Deep. Soulful. Powerful. Airy. Personal. Just a few words to describe Chicago native Olivia Hudson’s new album, The Ninth House. The album was released on November 30, 2018, and is an inside look on Hudson’s journey in love, change, as well as growth and development.
What’s interesting is that the 20-something year old recorded this album in the comfort of her dorm room using the recording software, Reason. Unlike other artists, Hudson arranged the tracks of the album in chronological order, the first track from January 2017.
The sound of Olivia’s voice isn’t the run-of-the-mill high-pitched female voice. It’s low, smooth and real. There’s something about her voice that makes everything she says more meaningful. The first song that comes to mind when I heard Olivia’s voice was when Wé McDonald covered Micheal Bublé’s song ‘Feeling Good’ on The Voice. Both singers share that deep voice, but it feels like they’re putting their souls on display for all the world to see, and giving listeners a front row seat to what’s going on in their hearts and minds. It’s almost as if a channel is being created as an intimate line of communication.
I would consider this album more folk or low-key indie than folk-rock. If anything, I would classify the album as pure soul and acoustic. The strumming came from either a guitar or ukulele. I haven’t found many artists who use the ukulele as their primary source of sound. Actually, I don’t know many artists who use the ukulele in their music.
When I see the word ‘rock’ in a musical setting, I think of drums, guitar riffs, bass or beats. None of these has to play a major role in the background, and they can be subtle, but, I still imagine their presence. While most songs were primarily acoustic, ‘Five Stages’ and ‘When I Get Back Home’ were the only two songs on the album that sounded like they had more than one layer of sound. I thought I could hear taps of a bongo and shakes of maracas in the background.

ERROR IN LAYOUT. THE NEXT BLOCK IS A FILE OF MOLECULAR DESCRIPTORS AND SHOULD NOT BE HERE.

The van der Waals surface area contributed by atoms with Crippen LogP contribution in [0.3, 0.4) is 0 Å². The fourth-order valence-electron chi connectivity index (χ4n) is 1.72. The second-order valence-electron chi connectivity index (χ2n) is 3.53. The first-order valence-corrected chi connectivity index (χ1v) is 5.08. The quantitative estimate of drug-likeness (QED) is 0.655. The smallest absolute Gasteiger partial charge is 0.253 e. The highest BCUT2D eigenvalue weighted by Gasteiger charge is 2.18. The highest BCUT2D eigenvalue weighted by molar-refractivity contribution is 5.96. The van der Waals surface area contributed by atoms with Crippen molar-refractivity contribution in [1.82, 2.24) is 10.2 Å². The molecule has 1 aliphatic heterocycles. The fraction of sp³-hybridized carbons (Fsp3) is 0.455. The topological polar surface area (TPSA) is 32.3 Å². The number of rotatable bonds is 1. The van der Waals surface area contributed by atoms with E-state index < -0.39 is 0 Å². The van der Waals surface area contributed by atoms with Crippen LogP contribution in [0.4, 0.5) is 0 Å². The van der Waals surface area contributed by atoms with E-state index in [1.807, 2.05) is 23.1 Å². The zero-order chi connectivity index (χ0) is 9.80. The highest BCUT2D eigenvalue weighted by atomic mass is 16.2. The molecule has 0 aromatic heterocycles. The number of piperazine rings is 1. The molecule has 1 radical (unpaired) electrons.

You can tell it isn’t professionally mixed or mastered; take a song like ‘Lucky People’ by Waterparks and compare it to Hudson’s ‘The Castle Theater’. Both songs have only one layer of sound, they’re both played on an acoustic guitar, and when I listen to them, I can picture the artist singing into a microphone while playing. The only difference is when I listen to the Waterparks song I can tell that it’s been cleaned up in editing because it’s quiet, and the way the echo from the strumming comes across is too perfect. The echo coming from Hudson isn’t as perfect.
It may seem minor but it makes the world of difference. It comes across more raw, moving, emotional, and I could tell that everything sung was personal. This album comes across in a way that makes it appear as if Hudson is trying to mentally process things that she’s going through. I felt like I was listening to Olivia read right from her journal revealing her personal thoughts and feelings. I know that ‘Lucky People’ is a personal and emotional song, but my thoughts and opinions are tainted by listening to the song many times, been a long-time fan of the band and their albums, and feeling like I personally know this artist. From them opening up about the album, as well as knowing what the artist has been through in the past, The Ninth House feels more personal because its not professionally made.
I thought that this album was good, however, I found that it was a little slower and tamer than I’m used to. I wouldn’t call it my favourite album, and I probably wouldn’t be waiting eagerly for the next album, but I’m really impressed that Olivia was able to pull off something as difficult as recording an album from her college dorm room. I would recommend The Ninth House or any of Olivia’s other works to anyone who enjoys listening to songs that are slow, deep and soul-bearing
In addition to The Ninth House, Olivia Hudson also has released an EP entitled Intersections. Both are available for streaming on Spotify and Apple Music.